Another weakness of the conditional lineup test stems from its most novel facet—the immersion idea. Many odours are not naturally associated with specific sight–sound scenes, and, dually, there could be numerous odours ‘legitimately’ associated with a given scene. Such situations can often be dealt with adequately by challengers who ensure clips are produced that are sufficiently informative, and engaging more-capable-than-average testers. Faithful reproduction of wine odours, for example, could be tested by indeed videoing the wine bottles with their labels, perhaps also showing the wine rolling around in the glass or held against the light, and employing wine experts as the testers; and similarly for haute cuisine or haute pâtisserie. One thing, however, does seem certain: the proposed test will work well for what one might call scene-related odours, and these, I claim, constitute the vast majority of odours a typical human will usually encounter.7
Finally, the immersion idea could do with a better understanding of the interactions between olfaction and the senses of sight and sound, both from a psychological point of the view and from an epistemic one. The strong connections between olfaction and taste are well known, as are interesting phenomena regarding the two, such as ‘phantom aromas’ used by the food industry, and the much studied notion of odour-induced taste. Are there similar phenomena involving olfaction and vision? A positive answer would clearly be relevant to the test proposed here. As one of the reviewers of this article put it, if the video clip of a sizzling steak caused one to identify a whole family of unrelated smells with ‘steak’, then the inability to distinguish the odour of a real steak from the ORS-generated one would not tell us much. I could not agree more. This is definitely an exciting area for future research, which should also address the question of the extent to which our idea of immersion in video and audio might actually help in identifying odours that would otherwise not be adequately recognizable: thus an ORS that passes even a stringent version of our test may not perform as well later, when stripped of the helpful immersion.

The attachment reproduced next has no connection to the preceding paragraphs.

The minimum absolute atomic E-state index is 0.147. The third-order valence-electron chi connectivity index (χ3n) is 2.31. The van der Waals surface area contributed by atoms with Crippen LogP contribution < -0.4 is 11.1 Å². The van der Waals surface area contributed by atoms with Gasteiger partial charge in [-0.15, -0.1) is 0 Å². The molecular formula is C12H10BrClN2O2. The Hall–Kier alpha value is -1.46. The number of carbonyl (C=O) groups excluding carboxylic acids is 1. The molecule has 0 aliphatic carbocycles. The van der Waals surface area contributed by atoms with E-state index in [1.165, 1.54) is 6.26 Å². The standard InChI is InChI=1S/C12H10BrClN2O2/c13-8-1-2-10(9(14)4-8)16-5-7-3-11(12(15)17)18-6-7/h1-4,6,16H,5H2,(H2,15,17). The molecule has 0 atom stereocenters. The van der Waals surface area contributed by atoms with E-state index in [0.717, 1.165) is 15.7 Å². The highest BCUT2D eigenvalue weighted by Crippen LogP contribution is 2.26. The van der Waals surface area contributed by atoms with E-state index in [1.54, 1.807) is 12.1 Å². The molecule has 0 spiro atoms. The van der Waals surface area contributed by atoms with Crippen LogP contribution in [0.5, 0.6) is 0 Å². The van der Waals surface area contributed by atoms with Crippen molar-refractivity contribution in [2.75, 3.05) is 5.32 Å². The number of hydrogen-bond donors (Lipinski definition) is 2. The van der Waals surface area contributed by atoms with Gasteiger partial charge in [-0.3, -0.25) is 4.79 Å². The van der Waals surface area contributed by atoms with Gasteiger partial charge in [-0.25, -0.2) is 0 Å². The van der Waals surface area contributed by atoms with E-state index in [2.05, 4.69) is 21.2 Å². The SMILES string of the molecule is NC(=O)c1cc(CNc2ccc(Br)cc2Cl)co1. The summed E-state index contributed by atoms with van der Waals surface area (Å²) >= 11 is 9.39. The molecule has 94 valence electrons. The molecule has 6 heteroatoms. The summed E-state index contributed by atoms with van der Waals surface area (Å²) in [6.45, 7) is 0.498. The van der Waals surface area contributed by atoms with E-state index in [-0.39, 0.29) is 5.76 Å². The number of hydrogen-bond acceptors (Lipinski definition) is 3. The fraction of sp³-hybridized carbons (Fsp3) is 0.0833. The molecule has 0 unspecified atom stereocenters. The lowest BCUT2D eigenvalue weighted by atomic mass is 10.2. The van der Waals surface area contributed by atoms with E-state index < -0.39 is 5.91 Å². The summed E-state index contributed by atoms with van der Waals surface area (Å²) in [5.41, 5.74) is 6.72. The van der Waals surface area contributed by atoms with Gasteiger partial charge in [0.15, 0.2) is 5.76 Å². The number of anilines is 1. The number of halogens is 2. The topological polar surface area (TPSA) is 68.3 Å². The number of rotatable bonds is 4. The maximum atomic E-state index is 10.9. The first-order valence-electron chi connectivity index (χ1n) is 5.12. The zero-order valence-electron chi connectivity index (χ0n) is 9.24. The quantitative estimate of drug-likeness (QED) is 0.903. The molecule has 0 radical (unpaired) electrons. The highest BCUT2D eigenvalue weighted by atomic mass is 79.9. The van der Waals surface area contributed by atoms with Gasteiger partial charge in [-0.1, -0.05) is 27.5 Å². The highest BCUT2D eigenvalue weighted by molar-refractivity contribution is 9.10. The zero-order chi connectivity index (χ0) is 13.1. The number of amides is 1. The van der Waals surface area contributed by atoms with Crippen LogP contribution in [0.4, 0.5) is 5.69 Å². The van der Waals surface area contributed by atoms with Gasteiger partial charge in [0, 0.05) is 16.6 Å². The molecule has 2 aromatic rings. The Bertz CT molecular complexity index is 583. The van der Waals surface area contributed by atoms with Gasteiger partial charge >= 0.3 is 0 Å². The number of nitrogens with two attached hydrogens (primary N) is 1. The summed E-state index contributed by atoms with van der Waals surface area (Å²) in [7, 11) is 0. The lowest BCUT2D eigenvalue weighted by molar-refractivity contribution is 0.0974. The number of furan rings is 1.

Full odour reproduction systems, which deal adequately with any input odour, might be long in coming, but I believe we will begin to see initial attempts quite soon. Just as technologies for the reproduction of sight and sound have changed and improved radically since the pioneering work of Niépce and Bell, so will future years see radically new ways of capturing, communicating and reproducing odour in ways recognizable by humans. This paper proposes a criterion for assessing the quality of such systems, in the form of a test for the human-centric adequacy of such systems when they do arrive, which, I think, is important in its own right.
As to the title of the paper, I have argued that an olfactory analogue of Turing's test is inappropriate, and thus the proposed test resorts to a method that is much closer to the recognizability inherent in the pioneering work of Niépce and Bell. Nevertheless, an (imaginary) ORS that somehow produces replicas of input odours that trigger in humans a perception that is indistinguishable from the original, a la Turing, will clearly pass our test with flying colours (or perhaps, stretching the linguistic metaphor perhaps a bit too much, one should say ‘with flying odours’…).
I am hopeful that this paper will trigger further thinking about the extremely difficult, but exciting problem of achieving satisfactory artificial olfactory reproduction, hand in hand with developing the best methods for testing the solutions.
I declare I have no competing interests.
No funding has been received for this article.